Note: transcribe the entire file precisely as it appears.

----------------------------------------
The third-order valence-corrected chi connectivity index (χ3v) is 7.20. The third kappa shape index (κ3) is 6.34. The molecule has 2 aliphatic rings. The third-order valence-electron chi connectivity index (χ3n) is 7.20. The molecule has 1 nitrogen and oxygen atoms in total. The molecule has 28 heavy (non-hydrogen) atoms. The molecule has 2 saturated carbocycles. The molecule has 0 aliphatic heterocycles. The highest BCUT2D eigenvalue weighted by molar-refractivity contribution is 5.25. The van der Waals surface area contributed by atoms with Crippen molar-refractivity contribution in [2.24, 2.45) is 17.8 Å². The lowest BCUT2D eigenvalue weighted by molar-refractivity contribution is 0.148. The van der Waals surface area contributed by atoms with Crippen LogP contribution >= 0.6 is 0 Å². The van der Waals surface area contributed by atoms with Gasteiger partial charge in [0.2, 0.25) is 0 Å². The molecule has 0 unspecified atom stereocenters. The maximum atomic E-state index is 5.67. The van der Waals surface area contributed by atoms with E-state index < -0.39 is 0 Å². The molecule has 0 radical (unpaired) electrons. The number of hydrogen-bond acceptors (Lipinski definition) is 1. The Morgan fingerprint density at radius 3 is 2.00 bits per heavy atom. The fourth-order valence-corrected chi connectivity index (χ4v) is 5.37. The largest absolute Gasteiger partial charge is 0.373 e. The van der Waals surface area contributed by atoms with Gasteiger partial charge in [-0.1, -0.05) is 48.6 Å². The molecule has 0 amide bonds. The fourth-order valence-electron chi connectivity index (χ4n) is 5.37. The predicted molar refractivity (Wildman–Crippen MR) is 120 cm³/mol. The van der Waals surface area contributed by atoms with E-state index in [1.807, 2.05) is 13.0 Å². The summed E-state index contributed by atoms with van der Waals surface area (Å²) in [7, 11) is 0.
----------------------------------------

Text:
The third-order valence-corrected chi connectivity index (χ3v) is 7.20. The third kappa shape index (κ3) is 6.34. The molecule has 2 aliphatic rings. The third-order valence-electron chi connectivity index (χ3n) is 7.20. The molecule has 1 nitrogen and oxygen atoms in total. The molecule has 28 heavy (non-hydrogen) atoms. The molecule has 2 saturated carbocycles. The molecule has 0 aliphatic heterocycles. The highest BCUT2D eigenvalue weighted by molar-refractivity contribution is 5.25. The van der Waals surface area contributed by atoms with Crippen molar-refractivity contribution in [2.24, 2.45) is 17.8 Å². The lowest BCUT2D eigenvalue weighted by molar-refractivity contribution is 0.148. The van der Waals surface area contributed by atoms with Crippen LogP contribution >= 0.6 is 0 Å². The van der Waals surface area contributed by atoms with Gasteiger partial charge in [0.2, 0.25) is 0 Å². The molecule has 0 unspecified atom stereocenters. The maximum atomic E-state index is 5.67. The van der Waals surface area contributed by atoms with E-state index < -0.39 is 0 Å². The molecule has 0 radical (unpaired) electrons. The number of hydrogen-bond acceptors (Lipinski definition) is 1. The Morgan fingerprint density at radius 3 is 2.00 bits per heavy atom. The fourth-order valence-corrected chi connectivity index (χ4v) is 5.37. The largest absolute Gasteiger partial charge is 0.373 e. The van der Waals surface area contributed by atoms with Gasteiger partial charge in [-0.1, -0.05) is 48.6 Å². The molecule has 0 amide bonds. The fourth-order valence-electron chi connectivity index (χ4n) is 5.37. The predicted molar refractivity (Wildman–Crippen MR) is 120 cm³/mol. The van der Waals surface area contributed by atoms with E-state index in [1.807, 2.05) is 13.0 Å². The summed E-state index contributed by atoms with van der Waals surface area (Å²) in [7, 11) is 0.